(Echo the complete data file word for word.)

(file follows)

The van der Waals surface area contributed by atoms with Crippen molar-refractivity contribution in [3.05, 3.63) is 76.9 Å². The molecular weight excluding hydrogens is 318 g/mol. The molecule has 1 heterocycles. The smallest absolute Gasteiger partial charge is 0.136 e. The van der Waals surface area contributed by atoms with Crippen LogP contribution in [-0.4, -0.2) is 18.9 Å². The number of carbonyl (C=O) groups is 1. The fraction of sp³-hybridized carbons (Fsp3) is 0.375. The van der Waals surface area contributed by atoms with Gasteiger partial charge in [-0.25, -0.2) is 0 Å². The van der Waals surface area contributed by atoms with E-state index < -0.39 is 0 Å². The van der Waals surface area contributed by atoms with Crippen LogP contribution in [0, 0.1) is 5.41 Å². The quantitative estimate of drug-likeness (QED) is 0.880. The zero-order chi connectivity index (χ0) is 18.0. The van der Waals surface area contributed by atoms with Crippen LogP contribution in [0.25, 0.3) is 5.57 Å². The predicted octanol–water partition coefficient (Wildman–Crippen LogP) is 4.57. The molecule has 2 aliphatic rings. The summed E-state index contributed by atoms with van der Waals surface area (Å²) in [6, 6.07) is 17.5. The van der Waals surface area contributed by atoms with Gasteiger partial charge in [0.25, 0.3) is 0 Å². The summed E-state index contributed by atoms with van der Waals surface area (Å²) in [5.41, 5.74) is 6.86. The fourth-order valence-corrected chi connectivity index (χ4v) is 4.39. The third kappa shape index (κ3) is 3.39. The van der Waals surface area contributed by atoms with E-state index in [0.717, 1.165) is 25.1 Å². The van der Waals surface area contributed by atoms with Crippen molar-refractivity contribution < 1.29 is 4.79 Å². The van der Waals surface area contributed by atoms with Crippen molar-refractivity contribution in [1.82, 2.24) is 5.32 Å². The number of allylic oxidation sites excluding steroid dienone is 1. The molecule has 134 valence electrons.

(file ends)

The van der Waals surface area contributed by atoms with Crippen molar-refractivity contribution in [3.05, 3.63) is 76.9 Å². The molecular weight excluding hydrogens is 318 g/mol. The molecule has 1 heterocycles. The smallest absolute Gasteiger partial charge is 0.136 e. The van der Waals surface area contributed by atoms with Crippen LogP contribution in [-0.4, -0.2) is 18.9 Å². The number of carbonyl (C=O) groups is 1. The fraction of sp³-hybridized carbons (Fsp3) is 0.375. The van der Waals surface area contributed by atoms with Gasteiger partial charge in [-0.25, -0.2) is 0 Å². The van der Waals surface area contributed by atoms with E-state index < -0.39 is 0 Å². The van der Waals surface area contributed by atoms with Crippen LogP contribution in [0, 0.1) is 5.41 Å². The quantitative estimate of drug-likeness (QED) is 0.880. The zero-order chi connectivity index (χ0) is 18.0. The van der Waals surface area contributed by atoms with Crippen LogP contribution in [0.25, 0.3) is 5.57 Å². The predicted octanol–water partition coefficient (Wildman–Crippen LogP) is 4.57. The molecule has 2 aliphatic rings. The summed E-state index contributed by atoms with van der Waals surface area (Å²) in [6, 6.07) is 17.5. The van der Waals surface area contributed by atoms with Gasteiger partial charge in [0.25, 0.3) is 0 Å². The summed E-state index contributed by atoms with van der Waals surface area (Å²) in [5.41, 5.74) is 6.86. The fourth-order valence-corrected chi connectivity index (χ4v) is 4.39. The third kappa shape index (κ3) is 3.39. The van der Waals surface area contributed by atoms with E-state index in [0.717, 1.165) is 25.1 Å². The van der Waals surface area contributed by atoms with Crippen molar-refractivity contribution < 1.29 is 4.79 Å². The van der Waals surface area contributed by atoms with Crippen molar-refractivity contribution in [1.82, 2.24) is 5.32 Å². The number of allylic oxidation sites excluding steroid dienone is 1. The molecule has 134 valence electrons.